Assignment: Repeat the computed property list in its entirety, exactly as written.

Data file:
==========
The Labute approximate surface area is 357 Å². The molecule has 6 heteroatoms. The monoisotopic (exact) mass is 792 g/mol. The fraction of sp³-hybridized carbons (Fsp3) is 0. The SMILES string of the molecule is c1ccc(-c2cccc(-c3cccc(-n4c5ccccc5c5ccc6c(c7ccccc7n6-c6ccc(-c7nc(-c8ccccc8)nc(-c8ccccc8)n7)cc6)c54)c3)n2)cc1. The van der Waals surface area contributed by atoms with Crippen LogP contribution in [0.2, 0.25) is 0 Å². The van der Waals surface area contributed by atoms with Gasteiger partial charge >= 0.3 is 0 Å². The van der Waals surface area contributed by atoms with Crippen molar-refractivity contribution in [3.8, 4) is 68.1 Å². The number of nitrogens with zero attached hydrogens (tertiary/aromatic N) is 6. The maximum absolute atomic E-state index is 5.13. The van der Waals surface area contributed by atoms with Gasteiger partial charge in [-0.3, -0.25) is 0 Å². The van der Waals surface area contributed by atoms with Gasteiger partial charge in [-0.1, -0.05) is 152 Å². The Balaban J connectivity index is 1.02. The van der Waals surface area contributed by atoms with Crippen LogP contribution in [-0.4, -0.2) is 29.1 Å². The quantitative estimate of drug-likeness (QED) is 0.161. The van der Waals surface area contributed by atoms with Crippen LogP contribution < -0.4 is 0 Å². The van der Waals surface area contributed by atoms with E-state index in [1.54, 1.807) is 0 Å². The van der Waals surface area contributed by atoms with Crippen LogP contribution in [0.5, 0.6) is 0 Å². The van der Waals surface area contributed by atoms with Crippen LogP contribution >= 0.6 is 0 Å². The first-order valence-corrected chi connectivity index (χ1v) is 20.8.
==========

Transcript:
The Labute approximate surface area is 357 Å². The molecule has 6 heteroatoms. The monoisotopic (exact) mass is 792 g/mol. The fraction of sp³-hybridized carbons (Fsp3) is 0. The SMILES string of the molecule is c1ccc(-c2cccc(-c3cccc(-n4c5ccccc5c5ccc6c(c7ccccc7n6-c6ccc(-c7nc(-c8ccccc8)nc(-c8ccccc8)n7)cc6)c54)c3)n2)cc1. The van der Waals surface area contributed by atoms with Crippen LogP contribution in [0.2, 0.25) is 0 Å². The van der Waals surface area contributed by atoms with Gasteiger partial charge >= 0.3 is 0 Å². The van der Waals surface area contributed by atoms with Crippen molar-refractivity contribution in [3.8, 4) is 68.1 Å². The number of nitrogens with zero attached hydrogens (tertiary/aromatic N) is 6. The maximum absolute atomic E-state index is 5.13. The van der Waals surface area contributed by atoms with Gasteiger partial charge in [-0.3, -0.25) is 0 Å². The van der Waals surface area contributed by atoms with Gasteiger partial charge in [-0.1, -0.05) is 152 Å². The Balaban J connectivity index is 1.02. The van der Waals surface area contributed by atoms with Crippen LogP contribution in [-0.4, -0.2) is 29.1 Å². The quantitative estimate of drug-likeness (QED) is 0.161. The van der Waals surface area contributed by atoms with Crippen LogP contribution < -0.4 is 0 Å². The van der Waals surface area contributed by atoms with E-state index in [1.54, 1.807) is 0 Å². The van der Waals surface area contributed by atoms with Crippen LogP contribution in [0.5, 0.6) is 0 Å². The van der Waals surface area contributed by atoms with Crippen LogP contribution >= 0.6 is 0 Å². The first-order valence-corrected chi connectivity index (χ1v) is 20.8.